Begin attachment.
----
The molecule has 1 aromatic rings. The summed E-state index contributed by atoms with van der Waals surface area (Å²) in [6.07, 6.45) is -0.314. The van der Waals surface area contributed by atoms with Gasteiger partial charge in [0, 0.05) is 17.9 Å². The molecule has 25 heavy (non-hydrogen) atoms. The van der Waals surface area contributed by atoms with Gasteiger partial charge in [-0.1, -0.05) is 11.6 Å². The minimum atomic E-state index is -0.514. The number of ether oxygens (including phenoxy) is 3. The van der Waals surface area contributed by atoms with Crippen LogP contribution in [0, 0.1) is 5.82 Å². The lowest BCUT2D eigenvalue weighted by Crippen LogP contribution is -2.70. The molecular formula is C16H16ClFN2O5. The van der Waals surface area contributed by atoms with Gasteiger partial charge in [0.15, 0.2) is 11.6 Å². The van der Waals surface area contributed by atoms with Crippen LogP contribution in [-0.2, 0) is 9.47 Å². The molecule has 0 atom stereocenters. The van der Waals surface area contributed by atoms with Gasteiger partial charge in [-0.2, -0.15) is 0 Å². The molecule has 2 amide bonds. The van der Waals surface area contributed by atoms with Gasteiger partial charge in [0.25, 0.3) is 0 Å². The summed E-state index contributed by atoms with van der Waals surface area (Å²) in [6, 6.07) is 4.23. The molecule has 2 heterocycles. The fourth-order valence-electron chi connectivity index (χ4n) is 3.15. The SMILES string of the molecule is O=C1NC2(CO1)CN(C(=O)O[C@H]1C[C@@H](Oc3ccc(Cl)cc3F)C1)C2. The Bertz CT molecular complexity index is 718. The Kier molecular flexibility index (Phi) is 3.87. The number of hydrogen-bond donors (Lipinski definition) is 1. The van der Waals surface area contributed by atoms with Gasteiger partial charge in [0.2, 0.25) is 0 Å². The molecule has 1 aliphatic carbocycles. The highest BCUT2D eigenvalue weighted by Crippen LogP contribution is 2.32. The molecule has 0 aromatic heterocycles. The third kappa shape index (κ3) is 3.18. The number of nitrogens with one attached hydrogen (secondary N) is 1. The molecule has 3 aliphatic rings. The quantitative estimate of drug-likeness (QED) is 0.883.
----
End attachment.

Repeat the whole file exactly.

The molecule has 1 aromatic rings. The summed E-state index contributed by atoms with van der Waals surface area (Å²) in [6.07, 6.45) is -0.314. The van der Waals surface area contributed by atoms with Gasteiger partial charge in [0, 0.05) is 17.9 Å². The molecule has 25 heavy (non-hydrogen) atoms. The van der Waals surface area contributed by atoms with Gasteiger partial charge in [-0.1, -0.05) is 11.6 Å². The minimum atomic E-state index is -0.514. The number of ether oxygens (including phenoxy) is 3. The van der Waals surface area contributed by atoms with Crippen LogP contribution in [0, 0.1) is 5.82 Å². The lowest BCUT2D eigenvalue weighted by Crippen LogP contribution is -2.70. The molecular formula is C16H16ClFN2O5. The van der Waals surface area contributed by atoms with Gasteiger partial charge in [0.15, 0.2) is 11.6 Å². The van der Waals surface area contributed by atoms with Crippen LogP contribution in [-0.2, 0) is 9.47 Å². The molecule has 0 atom stereocenters. The van der Waals surface area contributed by atoms with Gasteiger partial charge in [-0.2, -0.15) is 0 Å². The molecule has 2 amide bonds. The van der Waals surface area contributed by atoms with Gasteiger partial charge in [0.25, 0.3) is 0 Å². The summed E-state index contributed by atoms with van der Waals surface area (Å²) in [6, 6.07) is 4.23. The molecule has 2 heterocycles. The fourth-order valence-electron chi connectivity index (χ4n) is 3.15. The SMILES string of the molecule is O=C1NC2(CO1)CN(C(=O)O[C@H]1C[C@@H](Oc3ccc(Cl)cc3F)C1)C2. The Bertz CT molecular complexity index is 718. The Kier molecular flexibility index (Phi) is 3.87. The number of hydrogen-bond donors (Lipinski definition) is 1. The van der Waals surface area contributed by atoms with Gasteiger partial charge in [0.2, 0.25) is 0 Å². The molecule has 1 aliphatic carbocycles. The highest BCUT2D eigenvalue weighted by Crippen LogP contribution is 2.32. The molecule has 0 aromatic heterocycles. The third kappa shape index (κ3) is 3.18. The number of nitrogens with one attached hydrogen (secondary N) is 1. The molecule has 3 aliphatic rings. The quantitative estimate of drug-likeness (QED) is 0.883.